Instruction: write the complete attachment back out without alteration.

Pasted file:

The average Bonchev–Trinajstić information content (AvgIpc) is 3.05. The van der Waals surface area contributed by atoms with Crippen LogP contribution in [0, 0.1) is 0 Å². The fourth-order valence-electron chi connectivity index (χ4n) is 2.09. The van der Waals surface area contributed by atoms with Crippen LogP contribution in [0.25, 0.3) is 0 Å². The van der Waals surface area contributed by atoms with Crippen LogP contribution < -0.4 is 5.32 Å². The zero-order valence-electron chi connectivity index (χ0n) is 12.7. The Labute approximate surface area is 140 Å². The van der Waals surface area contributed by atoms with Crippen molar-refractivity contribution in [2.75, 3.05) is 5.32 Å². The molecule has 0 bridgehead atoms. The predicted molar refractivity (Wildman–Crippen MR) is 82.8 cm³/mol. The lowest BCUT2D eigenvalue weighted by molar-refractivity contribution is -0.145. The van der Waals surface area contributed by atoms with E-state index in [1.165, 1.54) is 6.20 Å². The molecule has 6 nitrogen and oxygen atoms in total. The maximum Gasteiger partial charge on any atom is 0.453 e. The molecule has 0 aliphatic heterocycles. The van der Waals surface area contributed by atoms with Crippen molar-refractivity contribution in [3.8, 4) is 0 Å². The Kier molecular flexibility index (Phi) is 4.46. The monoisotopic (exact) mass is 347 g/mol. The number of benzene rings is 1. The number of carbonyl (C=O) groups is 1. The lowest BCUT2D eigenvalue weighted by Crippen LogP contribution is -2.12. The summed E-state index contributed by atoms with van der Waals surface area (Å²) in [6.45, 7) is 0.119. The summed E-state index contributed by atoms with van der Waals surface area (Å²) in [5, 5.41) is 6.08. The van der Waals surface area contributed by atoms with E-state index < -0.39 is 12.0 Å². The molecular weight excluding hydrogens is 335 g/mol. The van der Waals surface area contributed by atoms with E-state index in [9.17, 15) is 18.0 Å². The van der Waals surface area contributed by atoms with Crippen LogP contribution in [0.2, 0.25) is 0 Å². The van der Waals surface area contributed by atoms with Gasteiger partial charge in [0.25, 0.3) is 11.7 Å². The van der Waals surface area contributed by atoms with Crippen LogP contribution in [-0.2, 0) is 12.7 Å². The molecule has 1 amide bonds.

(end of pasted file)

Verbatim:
The average Bonchev–Trinajstić information content (AvgIpc) is 3.05. The van der Waals surface area contributed by atoms with Crippen LogP contribution in [0, 0.1) is 0 Å². The fourth-order valence-electron chi connectivity index (χ4n) is 2.09. The van der Waals surface area contributed by atoms with Crippen LogP contribution in [0.25, 0.3) is 0 Å². The van der Waals surface area contributed by atoms with Crippen LogP contribution < -0.4 is 5.32 Å². The zero-order valence-electron chi connectivity index (χ0n) is 12.7. The Labute approximate surface area is 140 Å². The van der Waals surface area contributed by atoms with Crippen molar-refractivity contribution in [2.75, 3.05) is 5.32 Å². The molecule has 0 bridgehead atoms. The predicted molar refractivity (Wildman–Crippen MR) is 82.8 cm³/mol. The lowest BCUT2D eigenvalue weighted by molar-refractivity contribution is -0.145. The van der Waals surface area contributed by atoms with E-state index in [1.165, 1.54) is 6.20 Å². The molecule has 6 nitrogen and oxygen atoms in total. The maximum Gasteiger partial charge on any atom is 0.453 e. The molecule has 0 aliphatic heterocycles. The van der Waals surface area contributed by atoms with Crippen molar-refractivity contribution in [3.8, 4) is 0 Å². The Kier molecular flexibility index (Phi) is 4.46. The monoisotopic (exact) mass is 347 g/mol. The number of benzene rings is 1. The number of carbonyl (C=O) groups is 1. The lowest BCUT2D eigenvalue weighted by Crippen LogP contribution is -2.12. The summed E-state index contributed by atoms with van der Waals surface area (Å²) in [6.45, 7) is 0.119. The summed E-state index contributed by atoms with van der Waals surface area (Å²) in [5, 5.41) is 6.08. The van der Waals surface area contributed by atoms with E-state index < -0.39 is 12.0 Å². The molecular weight excluding hydrogens is 335 g/mol. The van der Waals surface area contributed by atoms with E-state index in [9.17, 15) is 18.0 Å². The van der Waals surface area contributed by atoms with Crippen LogP contribution in [0.2, 0.25) is 0 Å². The van der Waals surface area contributed by atoms with Gasteiger partial charge in [0.25, 0.3) is 11.7 Å². The van der Waals surface area contributed by atoms with Crippen LogP contribution in [-0.2, 0) is 12.7 Å². The molecule has 1 amide bonds.